And meet we have. We're preparing for our third session of camp this week. Most students are already on their third book since camp began. I wrote my cell number in the front of their notebooks. They are welcome to text me if they need more books during the week, and I leave them on my front porch to pick up. I've also talked up our local library's reading program so they can get books there as well.

A typical camp starts out with kids trickling in around 9 in the morning. I quietly meet with each child about what they read last week. My laptop is open to Booksource for anyone who needs to access our database to return a book or check a new one out. When everyone has arrived, I have some type of minilesson. We've been focusing on comprehension strategies to begin. Then there is some time for independent reading while I confer some more. We have also had guests that have Skyped in such as Ame Dyckman who wrote Boy + Bot. She sent ahead bags with Frisbees and bracelets for the kids to have after our visit. The students were so pumped to "meet" a real author. Towards the end of the camp session I do our read aloud. Right now it is Marty McGuire by Kate Messner. We will be Skyping with Kate in July.

My goals for this camp have already been surpassed. The 12 kids are so excited about reading. Even in the first two sessions I have seen an increase in book buzz as kids connect over books they have read and recommend to each other. I am overjoyed when I go to the pool to see the reading campers come up to me and share their surprise over what happened in a book they are reading. I am grateful to my educator friends for the support they have put behind the camp. From authors agreeing to Skype about their books, teachers agreeing to Skype about their summer reading plans, to a teacher donating books to the camp for the students to take home and keep! It has been amazing. But the real reason I think I am willing to take on an additional job in the summer isn't really about the money; it is about emails like this from my wonderful camper, Torrey:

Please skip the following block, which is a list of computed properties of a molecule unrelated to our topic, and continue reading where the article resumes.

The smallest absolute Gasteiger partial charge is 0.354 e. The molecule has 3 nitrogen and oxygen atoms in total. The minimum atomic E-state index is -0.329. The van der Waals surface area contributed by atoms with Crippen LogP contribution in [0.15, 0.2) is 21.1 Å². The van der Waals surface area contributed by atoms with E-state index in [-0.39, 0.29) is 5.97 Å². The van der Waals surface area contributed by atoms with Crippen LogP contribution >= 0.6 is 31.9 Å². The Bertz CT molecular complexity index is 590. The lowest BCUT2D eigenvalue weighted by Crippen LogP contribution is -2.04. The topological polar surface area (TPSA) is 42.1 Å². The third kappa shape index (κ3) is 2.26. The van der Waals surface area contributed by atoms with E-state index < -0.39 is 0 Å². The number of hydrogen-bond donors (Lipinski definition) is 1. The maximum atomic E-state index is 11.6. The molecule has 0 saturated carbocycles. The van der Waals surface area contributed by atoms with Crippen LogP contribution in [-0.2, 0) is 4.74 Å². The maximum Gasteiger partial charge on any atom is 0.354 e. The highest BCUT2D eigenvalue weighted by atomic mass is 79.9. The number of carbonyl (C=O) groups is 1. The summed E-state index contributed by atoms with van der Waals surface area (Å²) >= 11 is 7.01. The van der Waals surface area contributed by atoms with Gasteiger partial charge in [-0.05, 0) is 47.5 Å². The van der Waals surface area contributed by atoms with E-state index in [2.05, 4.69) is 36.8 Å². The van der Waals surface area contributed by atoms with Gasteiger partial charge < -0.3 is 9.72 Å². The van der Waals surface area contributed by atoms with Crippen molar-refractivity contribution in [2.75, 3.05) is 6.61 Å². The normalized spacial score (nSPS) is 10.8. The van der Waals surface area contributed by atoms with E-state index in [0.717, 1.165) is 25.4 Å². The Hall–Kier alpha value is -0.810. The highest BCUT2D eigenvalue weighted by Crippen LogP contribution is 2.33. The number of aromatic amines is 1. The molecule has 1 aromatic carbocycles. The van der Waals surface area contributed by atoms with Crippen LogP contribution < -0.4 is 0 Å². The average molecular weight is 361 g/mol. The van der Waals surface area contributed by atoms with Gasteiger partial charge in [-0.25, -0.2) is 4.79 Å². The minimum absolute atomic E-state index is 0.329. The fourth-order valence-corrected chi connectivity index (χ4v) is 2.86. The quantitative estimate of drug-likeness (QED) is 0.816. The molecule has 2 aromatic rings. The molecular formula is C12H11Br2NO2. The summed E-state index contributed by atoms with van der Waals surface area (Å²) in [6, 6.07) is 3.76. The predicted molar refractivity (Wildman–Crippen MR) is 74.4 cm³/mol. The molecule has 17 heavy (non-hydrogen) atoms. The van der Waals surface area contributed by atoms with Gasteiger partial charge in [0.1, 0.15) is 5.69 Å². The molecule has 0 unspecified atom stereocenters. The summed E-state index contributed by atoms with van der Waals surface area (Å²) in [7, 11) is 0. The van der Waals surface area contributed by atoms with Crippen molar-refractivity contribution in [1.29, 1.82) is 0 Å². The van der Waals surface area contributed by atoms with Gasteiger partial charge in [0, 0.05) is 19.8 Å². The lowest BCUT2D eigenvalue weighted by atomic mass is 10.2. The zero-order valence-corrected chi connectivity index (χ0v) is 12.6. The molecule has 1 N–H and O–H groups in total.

"Oh my gosh. I went into Wonder thinking it was just a book. But now I know that it is so much more. It is a life lesson, a truly amazing read. Wonder made me think what I would do if Auggie came to my school. Most people would say that they would be like Jack. But most people would be like Amos, or Henry. Going with the pops (popular kids) and not doing what's right.

Wonder kind of reminds me of a sign in the middle school. What is popular is not always right, and what is right is not always popular.

Is R. J. Palacio going to write more books?"

Isn't that what we want from our students? To connect to books at a deeper level? Having a summer reading camp has allowed me to branch out of my own grade level and help kids learn to love reading. It is an endeavor I highly recommend.

Katherine Sokolowski

Katherine Sokolowski has taught for over 15 years in elementary schools, and currently teaches fifth grade in the same small town in central Illinois where she grew up. She regularly writes about teaching on her blog Read Write Reflect.